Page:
By Hendrik-Jacobsz Dubbels
dramatic portrayal of two Dutch East Indiamen who may have returned from a journey overseas. The ship on the left, in distant port-quarter view, has a scene painted on her stern depicting a pavilion with trees, possibly palm trees and thus a reference to her exotic trade associations. Men are portrayed in the rigging, working on the sails. In the centre foreground, a smalschip sails into wind and six men can be seen in her stern. A smalschip, meaning narrow ship, took its name from its ability to negotiate locks on inland waterways. One of the men gestures towards the ship on the far right, seen in port-bow view with a carved figurehead of a lion. The deck is laden with men busy on various tasks as it prepares to anchor. The two ships are flying Dutch flags and a plain red jack. In the far distance, a landscape can be seen on either side of the picture. To the far left, this includes a skyline of church towers, and to the right, the curved shape of dunes, suggesting this is an estuary scene or a channel between islands on the Dutch coast. Strong contrasts of light and dark dominate both sea and sky, and the striking formation of the clouds dominates the top-half of the image. The artist has signed his name on the buoy in the centre foreground.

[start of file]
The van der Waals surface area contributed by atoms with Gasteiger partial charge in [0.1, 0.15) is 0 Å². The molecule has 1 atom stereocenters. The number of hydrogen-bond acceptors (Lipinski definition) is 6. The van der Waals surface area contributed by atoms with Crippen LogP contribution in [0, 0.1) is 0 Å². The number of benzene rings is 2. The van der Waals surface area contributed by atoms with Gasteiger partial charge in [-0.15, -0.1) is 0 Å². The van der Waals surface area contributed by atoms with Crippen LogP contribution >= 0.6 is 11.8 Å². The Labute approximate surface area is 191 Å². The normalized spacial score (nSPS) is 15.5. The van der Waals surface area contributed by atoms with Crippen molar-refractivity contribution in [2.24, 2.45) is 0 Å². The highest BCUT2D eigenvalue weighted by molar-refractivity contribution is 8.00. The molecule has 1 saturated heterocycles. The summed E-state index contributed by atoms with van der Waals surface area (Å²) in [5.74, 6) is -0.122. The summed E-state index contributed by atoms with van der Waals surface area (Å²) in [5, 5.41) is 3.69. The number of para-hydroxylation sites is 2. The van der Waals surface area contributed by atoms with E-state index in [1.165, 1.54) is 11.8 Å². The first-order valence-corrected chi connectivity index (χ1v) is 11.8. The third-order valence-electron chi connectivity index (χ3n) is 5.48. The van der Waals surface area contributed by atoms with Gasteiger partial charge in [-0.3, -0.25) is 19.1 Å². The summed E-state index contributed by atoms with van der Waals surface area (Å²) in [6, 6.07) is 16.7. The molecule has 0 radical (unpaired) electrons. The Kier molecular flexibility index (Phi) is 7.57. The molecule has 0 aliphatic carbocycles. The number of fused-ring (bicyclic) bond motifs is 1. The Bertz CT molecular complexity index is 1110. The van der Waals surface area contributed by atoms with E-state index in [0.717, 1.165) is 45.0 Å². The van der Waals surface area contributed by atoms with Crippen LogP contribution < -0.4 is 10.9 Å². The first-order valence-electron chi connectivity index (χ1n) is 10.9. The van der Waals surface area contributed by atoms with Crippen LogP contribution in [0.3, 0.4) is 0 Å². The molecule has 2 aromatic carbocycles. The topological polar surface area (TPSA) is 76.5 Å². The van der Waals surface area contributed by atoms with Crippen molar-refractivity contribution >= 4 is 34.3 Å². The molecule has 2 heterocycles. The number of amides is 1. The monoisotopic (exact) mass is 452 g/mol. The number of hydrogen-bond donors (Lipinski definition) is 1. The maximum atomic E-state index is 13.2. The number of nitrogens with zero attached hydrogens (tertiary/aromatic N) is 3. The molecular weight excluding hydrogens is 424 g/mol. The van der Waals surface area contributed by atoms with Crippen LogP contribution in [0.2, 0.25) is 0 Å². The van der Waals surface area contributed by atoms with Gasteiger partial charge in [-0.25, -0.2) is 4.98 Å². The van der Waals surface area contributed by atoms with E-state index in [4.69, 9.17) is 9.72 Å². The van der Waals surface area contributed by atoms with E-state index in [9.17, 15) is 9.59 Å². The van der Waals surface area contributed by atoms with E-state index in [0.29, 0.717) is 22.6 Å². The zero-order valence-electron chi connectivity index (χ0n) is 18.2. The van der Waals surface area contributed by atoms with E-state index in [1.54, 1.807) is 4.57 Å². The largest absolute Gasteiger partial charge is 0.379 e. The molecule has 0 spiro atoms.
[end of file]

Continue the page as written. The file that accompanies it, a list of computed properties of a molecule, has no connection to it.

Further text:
Dubbels was an Amsterdam painter working chiefly within the tradition established by his master, Simon de Vlieger, and with other marine artists. He is thought to have worked in the studio of the van de Veldes, before they moved to London, and the Dutch marine artist Ludolf Bakhuysen was his pupil.